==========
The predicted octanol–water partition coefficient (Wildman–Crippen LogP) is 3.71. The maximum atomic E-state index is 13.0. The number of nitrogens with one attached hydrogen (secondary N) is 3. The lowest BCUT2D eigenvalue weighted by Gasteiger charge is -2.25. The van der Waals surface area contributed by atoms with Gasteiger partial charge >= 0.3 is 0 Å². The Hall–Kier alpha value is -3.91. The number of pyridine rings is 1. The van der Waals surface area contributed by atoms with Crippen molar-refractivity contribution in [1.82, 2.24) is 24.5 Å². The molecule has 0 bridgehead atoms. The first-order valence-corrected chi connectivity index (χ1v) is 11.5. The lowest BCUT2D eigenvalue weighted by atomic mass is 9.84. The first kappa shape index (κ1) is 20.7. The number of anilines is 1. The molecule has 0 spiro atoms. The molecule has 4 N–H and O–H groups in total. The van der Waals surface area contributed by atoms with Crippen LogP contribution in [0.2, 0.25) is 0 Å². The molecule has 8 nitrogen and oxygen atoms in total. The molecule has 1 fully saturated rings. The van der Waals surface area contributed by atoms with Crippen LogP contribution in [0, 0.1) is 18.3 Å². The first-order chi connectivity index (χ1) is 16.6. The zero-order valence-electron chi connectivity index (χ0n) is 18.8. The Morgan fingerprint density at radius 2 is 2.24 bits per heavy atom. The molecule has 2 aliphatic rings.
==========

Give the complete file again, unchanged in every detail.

The predicted octanol–water partition coefficient (Wildman–Crippen LogP) is 3.71. The maximum atomic E-state index is 13.0. The number of nitrogens with one attached hydrogen (secondary N) is 3. The lowest BCUT2D eigenvalue weighted by Gasteiger charge is -2.25. The van der Waals surface area contributed by atoms with Gasteiger partial charge >= 0.3 is 0 Å². The Hall–Kier alpha value is -3.91. The number of pyridine rings is 1. The van der Waals surface area contributed by atoms with Crippen molar-refractivity contribution in [1.82, 2.24) is 24.5 Å². The molecule has 0 bridgehead atoms. The first-order valence-corrected chi connectivity index (χ1v) is 11.5. The lowest BCUT2D eigenvalue weighted by atomic mass is 9.84. The first kappa shape index (κ1) is 20.7. The number of anilines is 1. The molecule has 0 spiro atoms. The molecule has 4 N–H and O–H groups in total. The van der Waals surface area contributed by atoms with Crippen LogP contribution in [0.2, 0.25) is 0 Å². The molecule has 8 nitrogen and oxygen atoms in total. The molecule has 1 fully saturated rings. The van der Waals surface area contributed by atoms with Crippen LogP contribution in [0, 0.1) is 18.3 Å². The first-order chi connectivity index (χ1) is 16.6. The zero-order valence-electron chi connectivity index (χ0n) is 18.8. The Morgan fingerprint density at radius 2 is 2.24 bits per heavy atom. The molecule has 2 aliphatic rings.